• ½ small red onion, diced
  • 2 garlic cloves, minced
  • 3 strips of bacon, sliced into lardon (1/2-inch width) pieces
  • 2 tbsp good quality mayo
  • ¼ tsp dried oregano
  • pinch of red pepper flakes
  • 1 package frozen brown rice medley, or any sort of barley/rice grain mixture (found nowadays in most grocery stores)
  • 3 big sprigs of fresh dill, leaves finely chopped
  • 1 tbsp apple cider vinegar
  • s&p

Preheat the oven to 400 degrees.

In a large sauté pan, cook the bacon.  When almost fully browned, add the onion and zucchini.  Let the veg soften, stirring occasionally, then add the corn, oregano, and red pepper flakes.  After the corn has warmed through, transfer mixture to a mixing bowl, and add the mayo.  Taste for seasoning (maybe pepper is needed, but the bacon and mayo are fairly salty). 

Put the tomatoes into a baking dish (I used a round cake plate), and spoon the bacon and veg mixture generously into the tomatoes.  Bake in the oven until the tomatoes just start to loose their sturdy, about 20 minutes. 

Meanwhile, heat/cook the rice mixture.  When done, add the dill, apple cider vinegar, and s&p. 

When the tomatoes are done, spoon a bit of the rice onto a plate, and nestle the tomato on top.  Pour a yummy, light, Tuesday-night wine, and serve warm (but also great as a cold salad the next day).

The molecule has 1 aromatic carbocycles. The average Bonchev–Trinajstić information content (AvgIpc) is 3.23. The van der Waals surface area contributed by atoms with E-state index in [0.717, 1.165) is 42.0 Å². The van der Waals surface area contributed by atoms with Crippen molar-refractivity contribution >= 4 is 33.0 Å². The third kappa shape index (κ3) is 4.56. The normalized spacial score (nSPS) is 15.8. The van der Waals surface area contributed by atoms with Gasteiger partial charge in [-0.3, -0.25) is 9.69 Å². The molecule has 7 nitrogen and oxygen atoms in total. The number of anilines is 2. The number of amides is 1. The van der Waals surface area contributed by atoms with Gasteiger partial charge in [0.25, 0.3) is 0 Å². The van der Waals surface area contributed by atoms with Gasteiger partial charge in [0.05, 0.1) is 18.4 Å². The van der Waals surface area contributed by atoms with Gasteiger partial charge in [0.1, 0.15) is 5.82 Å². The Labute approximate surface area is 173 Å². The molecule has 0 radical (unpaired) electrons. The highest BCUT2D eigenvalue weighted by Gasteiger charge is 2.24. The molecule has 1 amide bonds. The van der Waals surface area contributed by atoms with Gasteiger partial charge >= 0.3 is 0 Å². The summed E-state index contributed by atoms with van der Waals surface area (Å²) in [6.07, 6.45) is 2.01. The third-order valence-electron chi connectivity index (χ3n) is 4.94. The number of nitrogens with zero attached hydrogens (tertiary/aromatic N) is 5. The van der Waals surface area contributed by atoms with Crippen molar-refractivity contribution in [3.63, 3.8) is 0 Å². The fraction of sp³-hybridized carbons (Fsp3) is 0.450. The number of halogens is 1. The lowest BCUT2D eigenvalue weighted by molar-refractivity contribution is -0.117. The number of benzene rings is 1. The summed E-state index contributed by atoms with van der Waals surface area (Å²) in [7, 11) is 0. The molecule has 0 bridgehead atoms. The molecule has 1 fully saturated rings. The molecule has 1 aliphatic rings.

Enjoy! 

We’re Home and It’s Hot, Spicy, and Pickled

12 Jul

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Well, we’ve made it.  Our cross-country road trip taking 4 days and 3295.2 miles, reaching record-breaking temperatures across the desert (122 degrees – are you kidding me?), hastily sneaking the pup into motels, and trying not to get killed by crazy San Antonio Friday night downtown drivers, has lead us to Landed Gentry.  We’ve been in our new house now for just over a week, and have been unpacking piles of boxes taller than us, all the while trying to get used to the newfound heat and humidity (for all you skeptics out there, absolutely there is a difference between a “dry heat” and humidity).  But, my pasty Oregon skin has started to get accustomed to that strange bright orange thing up in the sky, and Rob, Sig and I are quickly becoming accustomed to Southern life.

First of all, the Farmers Markets are something unlike anything I’ve seen before – huge, sprawling, and you better know what you want to get cause these folks aren’t fooling around.  I’ve never felt intimated at a Farmers Market before, but with new experiences come new things to try.  So far, Rob and I have been indulging on true Georgia peaches, sweet corn, amazing tomatoes, and greens, greens, greens – my favorite thing.

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In between unpacking boxes, and learning how to sew picnic bench cushions (thanks, Mom!), I have even been trying my hand at some Southern staples.  After a short deliberation, a couple lip smacks, and a way-too-serious-for-tea expression, Rob announced I passed the Sweet Tea test.  Of course I docked it up by making it Lemon Basil Sweet Tea, which, probably isn’t truly a Southern staple, but it was my take on the sweet refreshingness that is cold, black tea.